Lucille Ball as the lovable character “MAME.”
Lucille Ball, they say, was terribly miscast in the title role of the movie MAME. It’s been uttered so many times you’d think it was a universal truth. “Lucy was too old.” “Lucy couldn’t sing.” “Angela Lansbury played it better on Broadway.” I could recite the list of reasons why they say she shouldn’t have done it the way she did it in my sleep.
If you take away the distracting, and ridiculous, soft-focus shots they used to film her close-ups, which the movie could well have done without, and if the singing numbers had been dubbed, what would you have? The lady’s acting in the role of irrepressible, unconventional “Mame Dennis” can hardly be faulted. She nails every scene, and not as a “Lucy Ricardo” type, either. If I hadn’t grown up on “I Love Lucy” reruns, I never even would have guessed this part was played by the same actress.
Take the scene where she’s fired from the department store. She’s tried on the roller skates to demonstrate them for her handsome customer, “Beauregard Jackson Pickett Burnside.” She gets fired from the job. She can’t get out of the skates because she’s knotted the laces.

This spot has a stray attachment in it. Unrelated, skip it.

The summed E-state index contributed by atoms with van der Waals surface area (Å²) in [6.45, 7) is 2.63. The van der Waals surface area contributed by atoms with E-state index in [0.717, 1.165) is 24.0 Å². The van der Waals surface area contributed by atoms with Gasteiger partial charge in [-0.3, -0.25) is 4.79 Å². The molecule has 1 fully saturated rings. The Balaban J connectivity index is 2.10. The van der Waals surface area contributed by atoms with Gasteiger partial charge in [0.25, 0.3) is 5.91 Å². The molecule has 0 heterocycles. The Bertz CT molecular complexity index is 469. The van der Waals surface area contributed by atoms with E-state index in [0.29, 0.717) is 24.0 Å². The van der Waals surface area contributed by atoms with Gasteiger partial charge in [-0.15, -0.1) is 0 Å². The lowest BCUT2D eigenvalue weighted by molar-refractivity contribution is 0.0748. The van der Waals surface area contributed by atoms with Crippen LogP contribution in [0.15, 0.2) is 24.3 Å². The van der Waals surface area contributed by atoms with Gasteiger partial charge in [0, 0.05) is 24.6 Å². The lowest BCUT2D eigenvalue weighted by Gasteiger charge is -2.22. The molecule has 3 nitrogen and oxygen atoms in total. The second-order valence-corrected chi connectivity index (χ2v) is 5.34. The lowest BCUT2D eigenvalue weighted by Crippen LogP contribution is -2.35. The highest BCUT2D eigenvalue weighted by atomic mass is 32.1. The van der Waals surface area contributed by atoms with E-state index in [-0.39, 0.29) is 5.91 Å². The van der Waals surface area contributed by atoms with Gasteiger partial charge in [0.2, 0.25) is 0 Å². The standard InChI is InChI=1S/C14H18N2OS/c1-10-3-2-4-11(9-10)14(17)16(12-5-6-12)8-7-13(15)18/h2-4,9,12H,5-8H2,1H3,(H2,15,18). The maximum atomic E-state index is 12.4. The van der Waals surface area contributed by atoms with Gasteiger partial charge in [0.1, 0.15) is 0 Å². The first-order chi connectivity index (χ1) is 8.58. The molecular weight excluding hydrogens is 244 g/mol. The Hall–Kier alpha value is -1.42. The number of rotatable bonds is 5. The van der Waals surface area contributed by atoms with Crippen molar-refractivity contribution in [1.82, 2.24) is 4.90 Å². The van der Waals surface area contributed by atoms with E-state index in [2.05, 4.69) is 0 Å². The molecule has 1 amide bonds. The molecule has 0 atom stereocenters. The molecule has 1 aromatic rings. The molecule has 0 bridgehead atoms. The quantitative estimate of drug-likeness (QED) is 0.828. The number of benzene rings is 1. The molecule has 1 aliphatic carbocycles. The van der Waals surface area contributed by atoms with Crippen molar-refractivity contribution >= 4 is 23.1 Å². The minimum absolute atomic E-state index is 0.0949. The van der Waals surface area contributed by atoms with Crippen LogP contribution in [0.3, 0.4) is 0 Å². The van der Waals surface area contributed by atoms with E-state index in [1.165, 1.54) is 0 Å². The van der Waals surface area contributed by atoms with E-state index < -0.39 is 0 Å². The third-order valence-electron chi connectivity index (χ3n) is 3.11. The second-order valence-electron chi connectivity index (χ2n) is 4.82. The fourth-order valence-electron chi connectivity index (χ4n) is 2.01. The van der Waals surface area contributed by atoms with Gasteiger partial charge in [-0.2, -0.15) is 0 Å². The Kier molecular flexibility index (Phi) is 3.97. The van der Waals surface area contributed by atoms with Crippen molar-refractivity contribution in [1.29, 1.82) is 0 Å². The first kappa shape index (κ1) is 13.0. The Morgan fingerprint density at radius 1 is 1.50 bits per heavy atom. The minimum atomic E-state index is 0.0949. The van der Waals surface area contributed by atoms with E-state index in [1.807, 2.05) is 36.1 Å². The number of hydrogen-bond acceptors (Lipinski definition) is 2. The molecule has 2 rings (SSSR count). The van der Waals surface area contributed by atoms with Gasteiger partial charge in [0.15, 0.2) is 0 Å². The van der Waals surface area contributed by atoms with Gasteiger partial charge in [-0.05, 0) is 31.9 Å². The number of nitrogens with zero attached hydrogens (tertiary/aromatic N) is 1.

What does Mame do? Well, first let’s look at what she ought to do, what anyone else in her position back then would have done. After all, it’s a scene set in 1929, she’s broke, the world is a different, stuffier place, and to be a lady accidentally on skates out in public in a store is supposed to be mightily embarrassing. Yet watch the scene. The character holds herself up high, as if being stuck in those skates is an honor, not a disaster. She makes it look deliberate, a matter of pride, yet it’s all subtly done.
I imitated her stance for years, after seeing this movie as a child, whenever I got myself into a bit of a jam. If life gives you lemons, stand tall, even if you’re five foot one, like me, and make some lemonade, folks. Wherever you are, Lucy, thank you so much for that scene!
I only wish that Lucy had tried to make a remake of AUNTIE MAME, the non-musical movie version of the same basic story that was made in the 1950’s and starred Rosalind Russell. Yes, Lucy in the musical was a mistake, but if she had starred in AUNTIE MAME, sans the unnecessary gauzy close-ups and songs, I think she’d have been remembered well for it, and rather than going down in motion picture history as something of a bad joke, it would be remembered as a good movie.
And let me add this: I hate it that Lucy took abuse for this movie! Her version was the very first one I saw of this story, so Lucy was “my Mame.” The joy and love and fun of this movie gave me a whole new perspective – and even got me through several godawful years at a terrible, abusive school. Wherever you are, I say, BRAVA, Lucy! Just wish I could have told you in person.
Stunning in every outfit: Lucy as MAME.